As we age, the lenses that sit behind the colored part of our eyes naturally become less clear. These changes often result in a cloudy, yellow discoloration, or cracks and fractures, and are called cataracts.
Different from serious degenerative eye diseases, “cataracts can actually be considered a normal progression of aging, since all people age 60 years and older will eventually experience them,” says Dr. Jeff Smith, Optometrist at Envision, Boulder.
Sometimes, cataracts may not be bad enough to warrant the need for surgery, but if they’re bothersome and disrupt vision, surgery and after surgery home care can help.
“Cataract surgery is an outpatient procedure, and usually only takes 20 minutes or so,” Dr. Smith explains. “Once you arrive at the outpatient facility, you’ll be hooked up to an IV, administered calming medication, and given local anesthesia. During the procedure, you’ll be awake, but won’t be able to feel anything. Your surgeon will remove the cloudy lens from your eye, and implant an artificial lens in its place. Stitches aren’t necessary, no bleeding is involved, and with a skilled surgeon, it’s typically a non-traumatic procedure. If you need to have cataracts removed from both eyes, you’ll only do one eye at a time — so will have two separate procedures scheduled, usually about two weeks apart.”
In addition to ridding the eye of cataracts and therefore improving vision, cataract surgery can actually change the power of your eye, and reduce the need for glasses and contact lenses. Before the operation, your surgeon will calculate the natural power of your lens, and then implant one that is more powerful. Cataract surgery essentially restores the eye, and acts as a form of refractive surgery.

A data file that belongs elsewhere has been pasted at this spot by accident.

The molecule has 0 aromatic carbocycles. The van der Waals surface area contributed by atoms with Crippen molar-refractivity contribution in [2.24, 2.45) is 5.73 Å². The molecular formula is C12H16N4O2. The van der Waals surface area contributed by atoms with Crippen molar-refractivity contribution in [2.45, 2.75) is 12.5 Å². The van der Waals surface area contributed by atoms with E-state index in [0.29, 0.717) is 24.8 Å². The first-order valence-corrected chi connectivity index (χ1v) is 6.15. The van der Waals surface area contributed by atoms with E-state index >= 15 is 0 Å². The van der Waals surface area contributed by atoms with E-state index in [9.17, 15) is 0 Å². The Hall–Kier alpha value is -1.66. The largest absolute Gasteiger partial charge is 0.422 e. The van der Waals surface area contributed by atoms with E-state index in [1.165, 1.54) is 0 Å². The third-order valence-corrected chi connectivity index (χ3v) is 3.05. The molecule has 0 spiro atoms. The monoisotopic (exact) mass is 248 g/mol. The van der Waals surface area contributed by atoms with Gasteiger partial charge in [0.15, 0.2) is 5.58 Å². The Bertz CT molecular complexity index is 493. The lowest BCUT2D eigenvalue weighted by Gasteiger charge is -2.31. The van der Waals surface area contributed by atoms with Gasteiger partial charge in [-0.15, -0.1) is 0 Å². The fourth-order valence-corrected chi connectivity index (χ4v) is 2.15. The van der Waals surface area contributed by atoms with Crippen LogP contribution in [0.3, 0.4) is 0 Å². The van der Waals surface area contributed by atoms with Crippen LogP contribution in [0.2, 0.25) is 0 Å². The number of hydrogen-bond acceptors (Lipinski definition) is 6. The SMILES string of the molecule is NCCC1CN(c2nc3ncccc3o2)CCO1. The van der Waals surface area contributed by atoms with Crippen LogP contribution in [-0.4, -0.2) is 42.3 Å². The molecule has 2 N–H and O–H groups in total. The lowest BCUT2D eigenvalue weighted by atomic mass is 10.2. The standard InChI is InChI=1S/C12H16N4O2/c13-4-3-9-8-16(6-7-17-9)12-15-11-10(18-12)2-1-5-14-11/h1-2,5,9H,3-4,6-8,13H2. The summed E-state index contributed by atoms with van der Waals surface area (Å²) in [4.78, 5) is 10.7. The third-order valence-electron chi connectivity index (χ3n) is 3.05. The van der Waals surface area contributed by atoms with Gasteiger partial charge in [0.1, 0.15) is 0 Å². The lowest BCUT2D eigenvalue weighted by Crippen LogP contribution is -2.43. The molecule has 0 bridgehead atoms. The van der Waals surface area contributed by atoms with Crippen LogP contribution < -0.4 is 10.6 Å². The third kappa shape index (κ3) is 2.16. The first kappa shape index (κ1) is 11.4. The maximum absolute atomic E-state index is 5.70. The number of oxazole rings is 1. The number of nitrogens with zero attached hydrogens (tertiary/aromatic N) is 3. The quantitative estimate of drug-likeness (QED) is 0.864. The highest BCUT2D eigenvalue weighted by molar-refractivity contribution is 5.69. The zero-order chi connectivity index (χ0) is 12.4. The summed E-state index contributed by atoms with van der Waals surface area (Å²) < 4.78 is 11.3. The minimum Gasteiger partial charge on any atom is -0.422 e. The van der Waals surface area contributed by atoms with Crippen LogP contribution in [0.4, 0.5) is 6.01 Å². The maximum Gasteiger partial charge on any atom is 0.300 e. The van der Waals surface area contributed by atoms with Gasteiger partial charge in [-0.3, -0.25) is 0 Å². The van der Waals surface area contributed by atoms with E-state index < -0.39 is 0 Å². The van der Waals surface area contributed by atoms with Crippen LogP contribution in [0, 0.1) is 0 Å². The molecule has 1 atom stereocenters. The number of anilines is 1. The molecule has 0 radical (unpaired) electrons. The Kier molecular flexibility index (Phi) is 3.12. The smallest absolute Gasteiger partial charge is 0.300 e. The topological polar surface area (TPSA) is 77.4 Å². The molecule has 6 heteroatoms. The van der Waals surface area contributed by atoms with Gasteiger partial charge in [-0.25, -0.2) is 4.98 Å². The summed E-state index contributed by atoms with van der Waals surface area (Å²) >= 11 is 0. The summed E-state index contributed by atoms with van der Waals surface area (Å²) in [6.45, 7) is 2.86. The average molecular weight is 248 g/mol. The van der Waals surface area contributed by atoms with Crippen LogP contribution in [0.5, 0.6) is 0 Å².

As with all procedures, cataract removal has its risks, but they are very minimal. Most complications affect the retina, and are easily remedied with medication (along with a longer healing period). Infection hardly occurs from cataract surgery.
Cataract Surgery: The Recovery Period
After cataract surgery, you’ll spend the remainder of the day and the first night with a protective shield over the eye that was operated on. You’ll wake in the morning, and see your surgeon or optometrist the next day for a post-op check-up and patch removal. “From here, patients need to maintain a strict regimen of eye drops (usually a steroid and antibiotic, three to four times each day) for two to three weeks,” says Smith.
If you’re unable to instill the drops, you may want to consult a caregiver agency and arrange for in home assistance. If transportation is an issue, a friend or family or professional caregiver can also help to ensure that you are able to attend necessary post-operative appointments.
Recovery is typically pretty quick and painless, especially since general anesthesia, which is often challenging to recover from, is unnecessary during the procedure. The day after surgery, patients usually see fairly well, and can function normally two to three days post-surgery (depending, of course, on individual recovery and any complications that may have arisen). “It’s usually recommended that patients are conservative with any physical activity that may harm the eye, and avoid severe sun exposure, swimming and hot tubs until the eye has fully healed,” cautions Smith.
Typically, one month after the cataracts in both eyes have been removed, your optometrist or ophthalmologist will fit you for any reading glasses or other glasses that may be necessary.